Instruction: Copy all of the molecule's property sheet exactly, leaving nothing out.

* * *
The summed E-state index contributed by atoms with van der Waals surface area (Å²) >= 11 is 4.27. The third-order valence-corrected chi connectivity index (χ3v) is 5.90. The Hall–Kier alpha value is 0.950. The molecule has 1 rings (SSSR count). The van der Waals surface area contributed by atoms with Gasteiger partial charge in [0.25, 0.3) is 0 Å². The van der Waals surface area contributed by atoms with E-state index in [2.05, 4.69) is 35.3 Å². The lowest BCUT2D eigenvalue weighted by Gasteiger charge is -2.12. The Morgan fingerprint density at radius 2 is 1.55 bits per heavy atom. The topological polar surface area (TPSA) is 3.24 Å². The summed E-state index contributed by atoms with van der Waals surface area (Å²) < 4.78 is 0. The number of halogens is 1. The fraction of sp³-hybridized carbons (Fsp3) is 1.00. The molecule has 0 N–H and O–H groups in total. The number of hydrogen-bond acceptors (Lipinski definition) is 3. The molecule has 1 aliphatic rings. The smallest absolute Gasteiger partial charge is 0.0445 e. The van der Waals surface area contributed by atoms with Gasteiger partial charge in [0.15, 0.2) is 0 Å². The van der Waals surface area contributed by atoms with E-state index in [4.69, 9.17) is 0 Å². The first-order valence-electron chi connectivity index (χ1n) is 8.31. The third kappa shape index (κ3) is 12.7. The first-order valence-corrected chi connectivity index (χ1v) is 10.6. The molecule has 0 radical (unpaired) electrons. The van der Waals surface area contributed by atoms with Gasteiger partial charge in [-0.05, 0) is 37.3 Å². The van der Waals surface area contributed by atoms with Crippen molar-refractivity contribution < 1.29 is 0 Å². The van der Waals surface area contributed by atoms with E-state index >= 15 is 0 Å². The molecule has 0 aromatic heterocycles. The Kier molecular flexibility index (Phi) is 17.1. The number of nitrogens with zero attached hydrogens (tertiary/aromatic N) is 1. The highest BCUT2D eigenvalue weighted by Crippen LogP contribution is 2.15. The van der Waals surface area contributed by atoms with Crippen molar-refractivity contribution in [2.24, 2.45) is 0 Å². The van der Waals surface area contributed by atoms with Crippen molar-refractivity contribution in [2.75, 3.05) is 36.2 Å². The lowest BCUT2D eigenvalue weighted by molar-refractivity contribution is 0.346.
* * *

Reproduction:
The summed E-state index contributed by atoms with van der Waals surface area (Å²) >= 11 is 4.27. The third-order valence-corrected chi connectivity index (χ3v) is 5.90. The Hall–Kier alpha value is 0.950. The molecule has 1 rings (SSSR count). The van der Waals surface area contributed by atoms with Gasteiger partial charge in [0.25, 0.3) is 0 Å². The van der Waals surface area contributed by atoms with E-state index in [2.05, 4.69) is 35.3 Å². The lowest BCUT2D eigenvalue weighted by Gasteiger charge is -2.12. The Morgan fingerprint density at radius 2 is 1.55 bits per heavy atom. The topological polar surface area (TPSA) is 3.24 Å². The summed E-state index contributed by atoms with van der Waals surface area (Å²) < 4.78 is 0. The number of halogens is 1. The fraction of sp³-hybridized carbons (Fsp3) is 1.00. The molecule has 0 N–H and O–H groups in total. The number of hydrogen-bond acceptors (Lipinski definition) is 3. The molecule has 1 aliphatic rings. The smallest absolute Gasteiger partial charge is 0.0445 e. The van der Waals surface area contributed by atoms with Gasteiger partial charge in [0.15, 0.2) is 0 Å². The van der Waals surface area contributed by atoms with E-state index in [4.69, 9.17) is 0 Å². The first-order valence-electron chi connectivity index (χ1n) is 8.31. The third kappa shape index (κ3) is 12.7. The first-order valence-corrected chi connectivity index (χ1v) is 10.6. The molecule has 0 radical (unpaired) electrons. The van der Waals surface area contributed by atoms with Gasteiger partial charge in [-0.05, 0) is 37.3 Å². The van der Waals surface area contributed by atoms with Crippen molar-refractivity contribution < 1.29 is 0 Å². The van der Waals surface area contributed by atoms with E-state index >= 15 is 0 Å². The molecule has 0 aromatic heterocycles. The Kier molecular flexibility index (Phi) is 17.1. The number of nitrogens with zero attached hydrogens (tertiary/aromatic N) is 1. The highest BCUT2D eigenvalue weighted by Crippen LogP contribution is 2.15. The van der Waals surface area contributed by atoms with Crippen molar-refractivity contribution in [2.24, 2.45) is 0 Å². The van der Waals surface area contributed by atoms with Crippen molar-refractivity contribution in [2.75, 3.05) is 36.2 Å². The lowest BCUT2D eigenvalue weighted by molar-refractivity contribution is 0.346.